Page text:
Quantitative analysis

For quantitative real time PCR (qPCR), embryos were homogenized in TRIzol reagent (Invitrogen) and total RNA was extracted using a standard method. cDNA was synthesized from total RNA with random hexamer priming using RevertAid First Strand cDNA Synthesis Kit (Fermentas). qPCR was performed on an ABI StepOne™ Real-Time PCR System (Applied Biosystems) with SYBR green fluorescent label (Fermentas). Primers for ngn1 (F: 5′-CGCACACGGATGATGAAGACTCGCG-3′; R: 5′-CGGTTCTTCTTCACGACGTGCACAGTGG-3′), zash1 (F:5′-ACCGGGTGAAGCTTGTGAAC-3′; R: 5′-CGTCATGCYCGTCCAGAAGTT-3′), slc1a3 (F: 5′-GTAACGGGGAGACGCGTCTGCAGCG-3′; R: 5′-GATTATTCCCACGATGACGGCGGCG-3′), gfap(F: 5′-ACTGAGGAGTGGTATCGCTCAAA-3′; R: 5′-AGACCCACGGAGAGATTCCA-3′)and gapdh (F: 5′-ACCCGTGCTGCTTTCTTGAC-3′; R: 5′-GACCAGTTTGCCGCCTTCT-3′) were used. Gene expression levels were normalized to gapdh and assessed using the comparative CT (40 cycles) according to the manufacturer's instructions (Applied Biosystems).

For Western blot analysis, embryos were homogenized in SDS lysis buffer. 60ug were loaded on 12% SDS polyacrylamide gel and transferred to a PVDF membrane and detected with anti-HuC/HuD monoclonal antibody (1∶1000, Invitrogen). After washes, membranes were incubated with goat anti-Mouse HRP-conjugated secondary Ab (Chemicon) and developed with ECL(Millipore). Band intensities were quantified using Multi Gaugre analysis software.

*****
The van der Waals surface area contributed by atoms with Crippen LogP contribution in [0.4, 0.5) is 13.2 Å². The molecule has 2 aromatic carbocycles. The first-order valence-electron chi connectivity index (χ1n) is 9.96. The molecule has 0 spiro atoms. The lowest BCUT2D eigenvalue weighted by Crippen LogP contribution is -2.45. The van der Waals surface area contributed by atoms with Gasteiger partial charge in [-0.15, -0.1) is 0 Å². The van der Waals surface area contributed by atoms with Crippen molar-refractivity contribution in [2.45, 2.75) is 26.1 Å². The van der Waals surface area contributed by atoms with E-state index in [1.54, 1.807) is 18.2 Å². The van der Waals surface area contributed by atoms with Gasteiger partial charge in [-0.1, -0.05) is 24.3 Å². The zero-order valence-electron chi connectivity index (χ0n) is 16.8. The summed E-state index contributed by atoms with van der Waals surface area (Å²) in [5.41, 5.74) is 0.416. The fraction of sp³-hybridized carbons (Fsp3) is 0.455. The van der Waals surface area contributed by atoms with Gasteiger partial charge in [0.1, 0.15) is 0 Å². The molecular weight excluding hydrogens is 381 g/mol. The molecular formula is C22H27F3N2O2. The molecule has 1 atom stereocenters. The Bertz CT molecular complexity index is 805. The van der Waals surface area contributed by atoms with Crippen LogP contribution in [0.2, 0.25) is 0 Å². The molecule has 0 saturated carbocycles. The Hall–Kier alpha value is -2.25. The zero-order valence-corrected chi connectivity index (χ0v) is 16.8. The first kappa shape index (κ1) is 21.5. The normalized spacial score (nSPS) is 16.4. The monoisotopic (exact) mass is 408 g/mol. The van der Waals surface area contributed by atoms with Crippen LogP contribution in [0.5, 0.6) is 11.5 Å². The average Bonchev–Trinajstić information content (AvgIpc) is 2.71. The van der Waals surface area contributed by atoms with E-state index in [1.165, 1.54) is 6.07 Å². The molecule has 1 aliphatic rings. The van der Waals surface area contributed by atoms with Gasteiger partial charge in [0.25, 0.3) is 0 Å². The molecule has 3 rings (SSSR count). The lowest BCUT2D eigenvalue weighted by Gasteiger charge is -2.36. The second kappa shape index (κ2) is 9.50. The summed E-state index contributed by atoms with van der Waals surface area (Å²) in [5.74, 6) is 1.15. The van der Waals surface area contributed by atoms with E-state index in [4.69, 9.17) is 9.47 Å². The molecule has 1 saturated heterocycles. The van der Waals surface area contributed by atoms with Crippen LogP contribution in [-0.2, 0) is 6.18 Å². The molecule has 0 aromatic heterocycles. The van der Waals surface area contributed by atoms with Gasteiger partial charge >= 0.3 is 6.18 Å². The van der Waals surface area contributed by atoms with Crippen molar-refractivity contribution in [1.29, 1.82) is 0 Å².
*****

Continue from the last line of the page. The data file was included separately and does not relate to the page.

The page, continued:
Statistical analysis was performed by student's t-test using Microsoft Excel® 2007. The significance level was set at P<0.05. All Reaction was performed in triplicate for each sample.

Supporting Information

Figure S1.

Expression comparison of notch homologues, her3, her4 and neurogenin1. Expression of notch homologues and known Notch target, her3 and her4, and neurogenenin1 analyzed by in situ hybridization. Name of the gene analyzed shown on the top row and stages of embryos shown on the left column. Embryos were flat-mounted, dorsal view.


Figure S2.

Embryos injected with MO1 or MO2 resulted in very similar morphological phenotypes. (A, B) Embryos injected with control morpholino analyzed at 5 days post fertilization. (C, D) Injection of 6 ng of MO1 or 4 ng of MO2 (lower dosage) caused very similar phenotype exhibiting pericardial edema. (E, F) Embryos injected with 12 ng MO1 or 8 ng of MO2 (higher dosage) show an identical phenotype including brain malformation and edemas in eyes, pericardial sac and the abdominal cavity.


Figure S3.

Embryos injected with MO1 exhibit upregulation of HuC/D expression. (A, B) Embryos injected with control morpholino. (C, D) Injection of 6 ng of MO1 (low dose) resulted in upregulation of HuC/D expression (E, F) 12 ng of MO1 injection (high dose) displayed more dramatic upregulation of HuC/D.


Figure S4.